Waddell, The Buddhism of Tibet, or Lamaism (London, 18 95); " The Falls of the Tsangpo," Geog.
For the corresponding devotion among Buddhists, consult Waddell, The Buddhism of Tibet, or Lamaism (London, 1895), and an article by Monier Williams in the Athenaeum, 9th of Feb.
Lamaism, a system of doctrine partly religious, partly political.
The ethical and metaphysical ideas most conspicuous in the doctrines of Lamaism are not confined to the highlands of central Asia, they are accepted in great measure also in Japan and China.
Lamaism has acquired a special interest to the student of comparative history through the instructive parallel which its history presents to that of the Church of Rome.
But the great bulk of the collection consists of Mahayana books, belonging to all the previously existing varieties of that widely extended Buddhist sect; and, as the Sanskrit originals of many of these writings are now lost, the Tibetan translations will be of great value, not only for the history of Lamaism, but also for the history of the later forms of Indian Buddhism.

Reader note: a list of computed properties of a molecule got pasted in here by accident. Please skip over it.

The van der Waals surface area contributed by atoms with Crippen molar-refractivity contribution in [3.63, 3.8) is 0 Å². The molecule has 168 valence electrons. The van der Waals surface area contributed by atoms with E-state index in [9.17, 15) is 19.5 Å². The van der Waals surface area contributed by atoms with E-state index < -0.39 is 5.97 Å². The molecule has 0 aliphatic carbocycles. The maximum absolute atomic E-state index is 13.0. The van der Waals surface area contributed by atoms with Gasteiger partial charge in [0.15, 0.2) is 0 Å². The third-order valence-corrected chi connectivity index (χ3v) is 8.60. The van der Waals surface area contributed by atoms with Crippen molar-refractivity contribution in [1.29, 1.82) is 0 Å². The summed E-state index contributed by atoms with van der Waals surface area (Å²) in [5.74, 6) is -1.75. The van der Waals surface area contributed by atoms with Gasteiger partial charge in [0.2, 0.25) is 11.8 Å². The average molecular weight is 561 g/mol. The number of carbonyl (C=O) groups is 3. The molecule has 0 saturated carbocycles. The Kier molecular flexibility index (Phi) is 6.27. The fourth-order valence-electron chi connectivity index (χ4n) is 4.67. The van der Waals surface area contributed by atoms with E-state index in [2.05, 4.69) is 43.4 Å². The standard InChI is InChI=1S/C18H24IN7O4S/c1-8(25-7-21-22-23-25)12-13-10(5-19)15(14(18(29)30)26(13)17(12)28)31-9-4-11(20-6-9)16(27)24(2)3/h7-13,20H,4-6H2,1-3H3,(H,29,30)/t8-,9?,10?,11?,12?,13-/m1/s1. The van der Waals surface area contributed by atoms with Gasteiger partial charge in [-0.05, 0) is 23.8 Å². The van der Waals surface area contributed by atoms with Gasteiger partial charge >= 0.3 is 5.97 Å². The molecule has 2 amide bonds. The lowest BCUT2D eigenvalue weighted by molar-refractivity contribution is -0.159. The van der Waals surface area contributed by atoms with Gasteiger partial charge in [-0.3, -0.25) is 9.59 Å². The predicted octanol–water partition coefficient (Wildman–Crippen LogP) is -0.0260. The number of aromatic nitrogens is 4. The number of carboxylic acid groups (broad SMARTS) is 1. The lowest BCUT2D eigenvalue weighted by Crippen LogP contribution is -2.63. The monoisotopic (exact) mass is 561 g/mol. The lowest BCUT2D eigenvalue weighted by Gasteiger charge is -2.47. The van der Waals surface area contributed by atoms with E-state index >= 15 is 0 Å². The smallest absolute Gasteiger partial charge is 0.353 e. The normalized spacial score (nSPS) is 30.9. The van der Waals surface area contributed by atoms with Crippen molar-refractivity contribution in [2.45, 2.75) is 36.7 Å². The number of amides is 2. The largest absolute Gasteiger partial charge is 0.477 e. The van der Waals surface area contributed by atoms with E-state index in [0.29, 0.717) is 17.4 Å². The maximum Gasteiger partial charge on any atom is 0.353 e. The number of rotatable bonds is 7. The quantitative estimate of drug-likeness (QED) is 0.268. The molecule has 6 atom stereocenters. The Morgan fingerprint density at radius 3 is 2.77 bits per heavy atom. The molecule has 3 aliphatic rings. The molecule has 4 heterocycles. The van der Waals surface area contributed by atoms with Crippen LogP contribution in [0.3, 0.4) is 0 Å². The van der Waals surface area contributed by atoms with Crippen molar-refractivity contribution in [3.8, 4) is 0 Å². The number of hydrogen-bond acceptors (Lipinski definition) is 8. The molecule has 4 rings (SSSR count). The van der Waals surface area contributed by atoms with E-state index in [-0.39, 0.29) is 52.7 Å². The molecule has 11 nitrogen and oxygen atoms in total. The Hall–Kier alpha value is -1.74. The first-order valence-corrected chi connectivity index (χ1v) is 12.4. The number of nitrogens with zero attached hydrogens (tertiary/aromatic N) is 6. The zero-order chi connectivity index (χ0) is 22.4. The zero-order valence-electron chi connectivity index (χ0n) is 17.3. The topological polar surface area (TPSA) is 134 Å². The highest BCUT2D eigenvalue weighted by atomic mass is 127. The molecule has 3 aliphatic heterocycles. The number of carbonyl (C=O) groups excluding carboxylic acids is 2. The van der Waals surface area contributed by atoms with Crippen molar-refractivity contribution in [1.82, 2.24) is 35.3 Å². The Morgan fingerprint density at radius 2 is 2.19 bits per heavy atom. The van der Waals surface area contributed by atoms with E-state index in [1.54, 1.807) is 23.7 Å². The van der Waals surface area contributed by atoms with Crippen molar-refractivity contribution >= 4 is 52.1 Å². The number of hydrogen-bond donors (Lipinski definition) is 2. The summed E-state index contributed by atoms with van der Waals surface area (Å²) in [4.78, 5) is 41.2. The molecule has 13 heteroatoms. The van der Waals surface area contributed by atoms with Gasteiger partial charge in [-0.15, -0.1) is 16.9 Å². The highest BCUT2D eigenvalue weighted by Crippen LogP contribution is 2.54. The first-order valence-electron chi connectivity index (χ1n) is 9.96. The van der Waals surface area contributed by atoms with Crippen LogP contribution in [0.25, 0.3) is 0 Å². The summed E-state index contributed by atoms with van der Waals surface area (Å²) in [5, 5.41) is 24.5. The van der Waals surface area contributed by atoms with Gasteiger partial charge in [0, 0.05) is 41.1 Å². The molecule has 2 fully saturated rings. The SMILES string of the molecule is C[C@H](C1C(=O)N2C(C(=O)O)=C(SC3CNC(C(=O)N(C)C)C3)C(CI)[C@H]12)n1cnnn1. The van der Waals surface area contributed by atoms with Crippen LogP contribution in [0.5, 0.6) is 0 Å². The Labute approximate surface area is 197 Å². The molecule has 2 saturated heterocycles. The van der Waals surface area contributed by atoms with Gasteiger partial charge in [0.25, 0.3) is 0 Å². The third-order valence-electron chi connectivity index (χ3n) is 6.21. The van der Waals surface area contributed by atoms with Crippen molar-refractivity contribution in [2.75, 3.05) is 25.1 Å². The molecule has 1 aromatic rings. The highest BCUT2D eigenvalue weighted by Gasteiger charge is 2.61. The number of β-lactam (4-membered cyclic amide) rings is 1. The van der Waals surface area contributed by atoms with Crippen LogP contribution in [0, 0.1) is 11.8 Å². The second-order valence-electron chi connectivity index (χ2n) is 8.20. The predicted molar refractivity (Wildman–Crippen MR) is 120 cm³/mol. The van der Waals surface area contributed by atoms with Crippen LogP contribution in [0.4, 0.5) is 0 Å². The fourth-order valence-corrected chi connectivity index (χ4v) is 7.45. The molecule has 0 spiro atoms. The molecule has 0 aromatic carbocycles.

As there has been no further change in the doctrine, and no further reformation in discipline, we may leave the ecclesiastical history of Lamaism since that date unnoticed, and consider some principal points on the constitution of the Lamaism of to-day.
The best work on Lamaism is still Kiippen's Die Lamaische Hierarchie and Kirche (Berlin, 1859).
It is the union of these ideas with a hierarchical system, and with the temporal sovereignty of the head of that system in Tibet, which constitutes what is distinctively understood by the term Lamaism.